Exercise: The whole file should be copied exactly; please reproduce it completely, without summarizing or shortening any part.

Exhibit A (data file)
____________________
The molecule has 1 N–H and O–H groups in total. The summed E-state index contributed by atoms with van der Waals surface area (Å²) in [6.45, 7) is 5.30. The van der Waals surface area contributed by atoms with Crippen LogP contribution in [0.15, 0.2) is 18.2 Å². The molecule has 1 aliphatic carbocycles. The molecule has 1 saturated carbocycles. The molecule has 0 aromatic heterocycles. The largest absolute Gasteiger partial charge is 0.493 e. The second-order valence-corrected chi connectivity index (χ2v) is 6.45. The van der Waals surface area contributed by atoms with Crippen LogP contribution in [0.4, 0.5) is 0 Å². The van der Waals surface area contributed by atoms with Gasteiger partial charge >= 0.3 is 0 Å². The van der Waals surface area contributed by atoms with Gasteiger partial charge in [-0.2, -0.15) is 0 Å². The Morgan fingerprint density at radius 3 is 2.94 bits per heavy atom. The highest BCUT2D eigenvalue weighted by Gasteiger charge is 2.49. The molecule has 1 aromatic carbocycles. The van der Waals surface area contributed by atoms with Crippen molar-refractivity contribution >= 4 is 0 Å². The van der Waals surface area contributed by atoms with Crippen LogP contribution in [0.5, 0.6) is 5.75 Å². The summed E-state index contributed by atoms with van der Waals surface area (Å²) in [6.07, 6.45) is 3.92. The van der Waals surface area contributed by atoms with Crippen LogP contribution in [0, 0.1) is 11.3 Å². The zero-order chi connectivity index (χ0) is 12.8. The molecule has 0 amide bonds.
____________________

The molecule has 1 N–H and O–H groups in total. The summed E-state index contributed by atoms with van der Waals surface area (Å²) in [6.45, 7) is 5.30. The van der Waals surface area contributed by atoms with Crippen LogP contribution in [0.15, 0.2) is 18.2 Å². The molecule has 1 aliphatic carbocycles. The molecule has 1 saturated carbocycles. The molecule has 0 aromatic heterocycles. The largest absolute Gasteiger partial charge is 0.493 e. The second-order valence-corrected chi connectivity index (χ2v) is 6.45. The van der Waals surface area contributed by atoms with Crippen LogP contribution in [0.4, 0.5) is 0 Å². The van der Waals surface area contributed by atoms with Gasteiger partial charge >= 0.3 is 0 Å². The van der Waals surface area contributed by atoms with Gasteiger partial charge in [-0.2, -0.15) is 0 Å². The Morgan fingerprint density at radius 3 is 2.94 bits per heavy atom. The highest BCUT2D eigenvalue weighted by Gasteiger charge is 2.49. The molecule has 1 aromatic carbocycles. The van der Waals surface area contributed by atoms with Crippen molar-refractivity contribution >= 4 is 0 Å². The van der Waals surface area contributed by atoms with Crippen LogP contribution in [0.5, 0.6) is 5.75 Å². The summed E-state index contributed by atoms with van der Waals surface area (Å²) in [6.07, 6.45) is 3.92. The van der Waals surface area contributed by atoms with Crippen LogP contribution in [0, 0.1) is 11.3 Å². The zero-order chi connectivity index (χ0) is 12.8. The molecule has 0 amide bonds.